OPINION: This week, two different approaches to embedding restraint began to take shape as London-headquartered banks reflected on the exceptional power of the United States Department of Justice to shift cultural mores through the flexing of its prosecutorial discretion.
Both provide tangible evidence of the Department’s renewed interest in the financial sector. This interest will increase dramatically in coming months with negotiated settlements in relation to the London Interbank Offered Rate (Libor) manipulation scandal expected.
HSBC is in the process of submitting a pool of three suitably qualified candidates to the position of independent compliance monitor to the Department of Justice, a pool that the Department can unilaterally reject as part of the bank’s $1.92 billion settlement in relation to the bank’s violation of Anti-Money Laundering and Counter-Terrorism Financing legislation. Meanwhile, Barclays — which reached a financial settlement in relation to its role in the Libor scandal — announced that it had recruited Hector Sants, the former chief executive of the Financial Services Authority, as group head of Compliance and Government and Regulatory Relations. Given Sants' previous support for the necessity of regulating culture, the appointment serves as a litmus test for both the bank and his own credibility.
The critical but unresolved question for banks and regulatory authorities on both sides of the Atlantic — as well as here in Australia — is to what extent the imposition of an external monitor rather than recruiting through the revolving door of regulatory authority and industry reflects “the new normal”.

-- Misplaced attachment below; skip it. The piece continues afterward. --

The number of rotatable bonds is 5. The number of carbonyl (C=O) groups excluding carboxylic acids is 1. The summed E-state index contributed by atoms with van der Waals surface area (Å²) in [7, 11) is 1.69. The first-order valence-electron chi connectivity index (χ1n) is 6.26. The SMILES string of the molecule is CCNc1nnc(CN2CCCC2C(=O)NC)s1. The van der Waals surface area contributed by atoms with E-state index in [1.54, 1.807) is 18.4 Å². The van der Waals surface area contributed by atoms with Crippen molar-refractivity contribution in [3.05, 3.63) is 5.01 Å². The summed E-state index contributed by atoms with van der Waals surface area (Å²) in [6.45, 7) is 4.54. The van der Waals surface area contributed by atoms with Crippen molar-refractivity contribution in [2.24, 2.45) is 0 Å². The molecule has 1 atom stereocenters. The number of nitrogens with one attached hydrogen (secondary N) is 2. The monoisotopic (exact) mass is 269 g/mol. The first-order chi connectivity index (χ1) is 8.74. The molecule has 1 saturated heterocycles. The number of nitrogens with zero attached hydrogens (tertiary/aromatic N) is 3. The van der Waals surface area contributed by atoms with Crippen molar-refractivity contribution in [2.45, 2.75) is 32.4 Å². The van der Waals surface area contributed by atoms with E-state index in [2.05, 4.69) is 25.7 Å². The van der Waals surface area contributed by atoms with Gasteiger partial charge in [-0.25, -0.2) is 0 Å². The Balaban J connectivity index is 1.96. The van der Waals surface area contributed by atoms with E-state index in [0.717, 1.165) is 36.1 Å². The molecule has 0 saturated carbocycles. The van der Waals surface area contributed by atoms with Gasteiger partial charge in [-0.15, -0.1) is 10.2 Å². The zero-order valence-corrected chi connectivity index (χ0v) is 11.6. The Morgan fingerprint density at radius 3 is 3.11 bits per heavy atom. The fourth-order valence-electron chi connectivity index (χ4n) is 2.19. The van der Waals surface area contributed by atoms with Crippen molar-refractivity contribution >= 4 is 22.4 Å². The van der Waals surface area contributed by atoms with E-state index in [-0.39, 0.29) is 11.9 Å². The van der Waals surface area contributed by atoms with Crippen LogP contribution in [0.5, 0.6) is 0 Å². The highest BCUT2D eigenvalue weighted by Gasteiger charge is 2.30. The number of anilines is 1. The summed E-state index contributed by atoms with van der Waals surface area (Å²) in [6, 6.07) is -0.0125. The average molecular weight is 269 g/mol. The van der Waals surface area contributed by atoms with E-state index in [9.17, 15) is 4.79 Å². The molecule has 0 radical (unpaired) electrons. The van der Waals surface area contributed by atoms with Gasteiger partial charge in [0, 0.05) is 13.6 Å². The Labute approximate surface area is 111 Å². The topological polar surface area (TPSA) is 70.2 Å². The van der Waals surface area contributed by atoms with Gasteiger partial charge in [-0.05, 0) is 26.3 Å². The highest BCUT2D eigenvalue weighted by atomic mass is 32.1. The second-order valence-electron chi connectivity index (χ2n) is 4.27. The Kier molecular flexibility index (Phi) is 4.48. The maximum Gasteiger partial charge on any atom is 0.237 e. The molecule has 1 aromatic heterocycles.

At its core, this involves an adjudication of what constitutes the appropriate level of external oversight over ongoing corporate practice. It extends far beyond narrow issues of capitalisation. Instead, it focuses attention on how to ensure warranted trust in the operation of free markets while balancing more intrusive supervision with expertise and accountability.
ASIC chairman Greg Medcraft, who takes over the leadership of IOSCO next March, has noted that free markets can only operate with “appropriate regulation”, meaning an emphasis on “working with industry to see if they can better self-regulate or co-regulate”. As with the media industry in the aftermath of the Leveson inquiry, however, the banking sector is drinking in the last chance saloon, with existing regulators increasingly marginalised.
The terms governing the appointment of a corporate compliance monitor for HSBC are exceptionally revealing of the level of distrust. Notwithstanding the fulsome approval of the remedial actions taken by the bank, it is abundantly clear that the Department of Justice is, at best, sceptical of self-regulation. That scepticism has an explicit extra-territorial dimension and extends beyond the bank to the global markets in which it operates.
“To the extent that HSBC Holdings' compliance with obligations as set forth below requires it, HSBC Holdings agrees to require that its wholly-owned subsidiaries comply with the requirements and obligations set forth below, to the extent permissible under locally applicable laws and regulations, and the instructions of local regulatory agencies,” runs the opening paragraph of the job description for the position of Corporate Compliance Monitor (Attachment B).
The position is a fixed term for five years, at the end of which HSBC must sever ties with the monitor for at least one year. The role is to evaluate the effectiveness of the internal controls, policies and procedures of the holding company and its subsidiaries in relation to both anti-money laundering legislation and the remedial action taken in response to the identified failures.
An initial report is required within 90 calendar days of the appointment, which itself is mandated within 60 days of the agreement. Four additional reviews are to be conducted on an annual basis, unless the agreement is either terminated or rendered moot because a further material breach triggers immediate indictment.